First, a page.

Bear Facts Presents: Extraordinary Athlete Profiles


We may all be familiar with footballers, basketball players, sprinters, and field hockey champions. But Brewster boasts more than just the staples of high school athletics. So, we proudly present three athletes that have made their names in fairly uncommon ways and sports.


My History with Rugby
by Omar Elabdouni

Rugby is the fastest growing sport in the country and continues to be a major influence for student athletes as well as in the professional sports world. It’s also one of the oldest sports played, as well, but it has only been recently added back into the Olympics after being removed in 1924. Rugby can either be played in a 15 vs 15 environment (which is more physical and played for 80 minutes), or it can be played in a 7 vs 7 structure (14 minutes in total). When the Olympic Committee reinstated the sport, they did so with the 7’s form of the game. Personally, I prefer 15’s because I like the physicality and the demand of the longer, more aggressive game. It pushes me to want to play as hard as I can to win.


Unlike football, rugby players don’t wear any type of protection or gear. Our uniforms consist of booty shorts, high knee socks, and skin-tight jerseys. The rugby ball itself is the shape of a football but much larger. If someone who has never watched rugby went to a game, it would probably strike them as the most bizarre thing. At least that’s what I thought when I first attended a game.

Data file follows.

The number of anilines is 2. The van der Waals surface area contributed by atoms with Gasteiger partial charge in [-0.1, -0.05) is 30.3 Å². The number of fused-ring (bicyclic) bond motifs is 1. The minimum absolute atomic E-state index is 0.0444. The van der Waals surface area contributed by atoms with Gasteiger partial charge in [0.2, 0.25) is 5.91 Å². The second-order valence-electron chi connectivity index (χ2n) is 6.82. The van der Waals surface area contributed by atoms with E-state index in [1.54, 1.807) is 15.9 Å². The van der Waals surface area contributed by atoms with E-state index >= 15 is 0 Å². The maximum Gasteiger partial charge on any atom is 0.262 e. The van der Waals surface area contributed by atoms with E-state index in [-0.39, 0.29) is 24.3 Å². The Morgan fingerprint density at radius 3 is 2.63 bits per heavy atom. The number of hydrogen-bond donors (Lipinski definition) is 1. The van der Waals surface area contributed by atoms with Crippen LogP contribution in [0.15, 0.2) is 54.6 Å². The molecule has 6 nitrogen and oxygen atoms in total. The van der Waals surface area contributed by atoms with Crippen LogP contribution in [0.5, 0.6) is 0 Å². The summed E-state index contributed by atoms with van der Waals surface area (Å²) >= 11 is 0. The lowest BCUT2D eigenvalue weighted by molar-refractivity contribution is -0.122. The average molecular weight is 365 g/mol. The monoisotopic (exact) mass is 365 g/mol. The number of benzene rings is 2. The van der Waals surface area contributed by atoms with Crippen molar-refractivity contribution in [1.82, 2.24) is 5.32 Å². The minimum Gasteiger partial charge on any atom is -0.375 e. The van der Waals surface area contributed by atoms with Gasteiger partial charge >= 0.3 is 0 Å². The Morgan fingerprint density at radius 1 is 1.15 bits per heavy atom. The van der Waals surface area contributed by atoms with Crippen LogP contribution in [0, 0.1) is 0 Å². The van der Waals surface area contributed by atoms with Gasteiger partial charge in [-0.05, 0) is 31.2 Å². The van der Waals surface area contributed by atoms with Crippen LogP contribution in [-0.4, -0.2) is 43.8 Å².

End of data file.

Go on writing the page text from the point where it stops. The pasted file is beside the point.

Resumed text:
I started playing rugby during my freshman year when one of the coaches came up to me in the pursuit of trying to recruit people to play. (Most of the athletes decided on football, basketball, or baseball.) I figured, sure, why not? I had never really played a sport before and wanted something to do after school.

I don’t think I had ever been more lost in my life than when I had my first practice. People were throwing the ball weirdly and calling out things I didn’t know were even English. But I was hooked. Eventually, I caught onto the fundamentals of the sport and the terminology grew more and more familiar…and I became somewhat adept at the game – especially for a freshman. I was put on the Varsity team with a bunch of seniors. I was blessed to make the all-star team, to play a good amount, and to almost win a tournament.

However, my sophomore year wasn’t quite so fortunate. I took being a Varsity starter for granted and didn’t try so hard. While I played the regular season, I didn’t make the all-star team that summer. I realized how hard it was to keep up with rugby athletes who had been playing the sport for years. So in my junior year, I dug into this sport that I wanted to master. I studied different rugby skills and tactics and became more comfortable, knowledgeable about the sport, and made my way onto the all- star team for the second time.